Couples Don’t Need Wedding Loans. They Need More Modest Weddings

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Image: https://www.pexels.com/u/asadphotography/ CC0

I just saw this great article over on www.acculturated.com by  It’s about the fashion for massive, expensive weddings. I worry for the young people who have never encountered the word “No.” They run up loans on college degrees that are proving difficult to repay. They max out credit cards. (Don’t get me started on the fact they can’t fight their own battles and take every grievance to a higher authority — and I don’t mean God!) They figure they “deserve” it. Disclaimer: This is not every kid. But there are enough of them around to make it a trend. 

Think back a few years.

“Then…there wasn’t such a thing as a destination wedding or a performance wedding, and no commercial market for wedding loans, so there was not yet a need for a scathing exposé of an industry that makes both of these things seem necessary.

Now, alas, there is, and wedding loans are a “thing” for couples who find that their combined student-loan debt doesn’t concentrate the mind wonderfully enough. “You shouldn’t let your finances or your credit keep you from having the wedding you’ve always wanted,” chirps the website Bridalloans.com, encouragingly. (Note to brides: Actually, yes, you should. It’s called living within one’s means, and those who do it fare better on every scale of physical and emotional health than those who don’t).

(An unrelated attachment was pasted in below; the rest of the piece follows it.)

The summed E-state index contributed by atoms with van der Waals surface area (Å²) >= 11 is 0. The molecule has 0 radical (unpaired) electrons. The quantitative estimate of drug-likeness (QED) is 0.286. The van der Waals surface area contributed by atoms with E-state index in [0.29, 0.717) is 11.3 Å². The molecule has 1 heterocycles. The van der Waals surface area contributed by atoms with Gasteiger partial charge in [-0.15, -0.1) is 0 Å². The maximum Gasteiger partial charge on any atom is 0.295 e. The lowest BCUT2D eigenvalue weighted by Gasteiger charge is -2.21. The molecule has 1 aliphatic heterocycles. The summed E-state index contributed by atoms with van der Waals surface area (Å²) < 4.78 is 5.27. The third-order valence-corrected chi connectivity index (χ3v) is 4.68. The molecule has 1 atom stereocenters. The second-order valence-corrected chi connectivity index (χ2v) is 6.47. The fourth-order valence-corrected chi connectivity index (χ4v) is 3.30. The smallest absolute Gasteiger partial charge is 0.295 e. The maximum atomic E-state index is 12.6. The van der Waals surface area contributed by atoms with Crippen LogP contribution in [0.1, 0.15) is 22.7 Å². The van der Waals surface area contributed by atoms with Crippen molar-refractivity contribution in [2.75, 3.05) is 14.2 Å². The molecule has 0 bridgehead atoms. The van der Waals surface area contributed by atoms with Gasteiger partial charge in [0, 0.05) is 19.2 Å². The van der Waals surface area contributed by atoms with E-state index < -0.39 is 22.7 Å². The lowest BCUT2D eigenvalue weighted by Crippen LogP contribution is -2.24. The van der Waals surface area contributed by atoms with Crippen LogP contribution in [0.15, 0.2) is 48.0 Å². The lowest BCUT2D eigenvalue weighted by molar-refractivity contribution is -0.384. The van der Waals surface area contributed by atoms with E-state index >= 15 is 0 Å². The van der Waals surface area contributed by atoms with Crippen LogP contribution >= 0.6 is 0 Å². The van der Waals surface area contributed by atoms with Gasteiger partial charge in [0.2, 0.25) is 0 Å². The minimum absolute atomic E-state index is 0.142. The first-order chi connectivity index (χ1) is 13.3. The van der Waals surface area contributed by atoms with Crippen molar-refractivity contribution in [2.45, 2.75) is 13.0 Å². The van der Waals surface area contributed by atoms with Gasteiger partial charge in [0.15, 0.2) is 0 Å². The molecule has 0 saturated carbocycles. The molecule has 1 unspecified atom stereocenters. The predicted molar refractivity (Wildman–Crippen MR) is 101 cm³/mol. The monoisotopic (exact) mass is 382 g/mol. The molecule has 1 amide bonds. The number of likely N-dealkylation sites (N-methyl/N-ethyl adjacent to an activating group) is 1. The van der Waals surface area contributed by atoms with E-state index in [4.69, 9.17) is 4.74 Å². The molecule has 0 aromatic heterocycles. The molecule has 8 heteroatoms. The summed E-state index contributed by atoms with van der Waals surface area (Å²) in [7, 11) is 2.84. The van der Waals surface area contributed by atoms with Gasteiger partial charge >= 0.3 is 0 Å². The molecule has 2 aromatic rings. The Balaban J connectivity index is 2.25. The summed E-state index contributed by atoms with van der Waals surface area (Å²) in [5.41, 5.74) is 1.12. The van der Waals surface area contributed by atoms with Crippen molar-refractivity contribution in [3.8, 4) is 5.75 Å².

Another website, myweddingloans.com, frets with brides-to-be over the cost of the photographer ($2,000!), the caterer ($65 per person!), and the “Historic church you’ve always dreamed of exchanging your vows in” ($4,000!).  You know, in case the Mandarin Oriental isn’t available. At least we now know what churches will be used for when the secularization of America is complete…

Remember what old-fashioned photos looked like, a picture on the church steps and maybe a simple reception at an hotel. Now, weddings are like Cecil B. DeMille movies!

“You shouldn’t let your finances or your credit keep you from having the wedding you’ve always wanted,” chirps the website Bridalloans.com, encouragingly. (Note to brides: Actually, yes, you should. It’s called living within one’s means, and those who do it fare better on every scale of physical and emotional health than those who don’t).

I have a daughter. She knows that when her folks got married there wasn’t much money around. We invested in a pair of good wedding rings and a DIY wedding reception. It was fun and it freed up a little money for a honeymoon spent traveling – something dear to the hearts of the bride and groom. Now she’s planning hers along similar lines.

As society takes religion out of marriage, it will become more and more hedonistic. There has to be a line somewhere. Let that line be economy, and fewer parents prepared to submit to the blackmail of “It’s the most important day of my life.”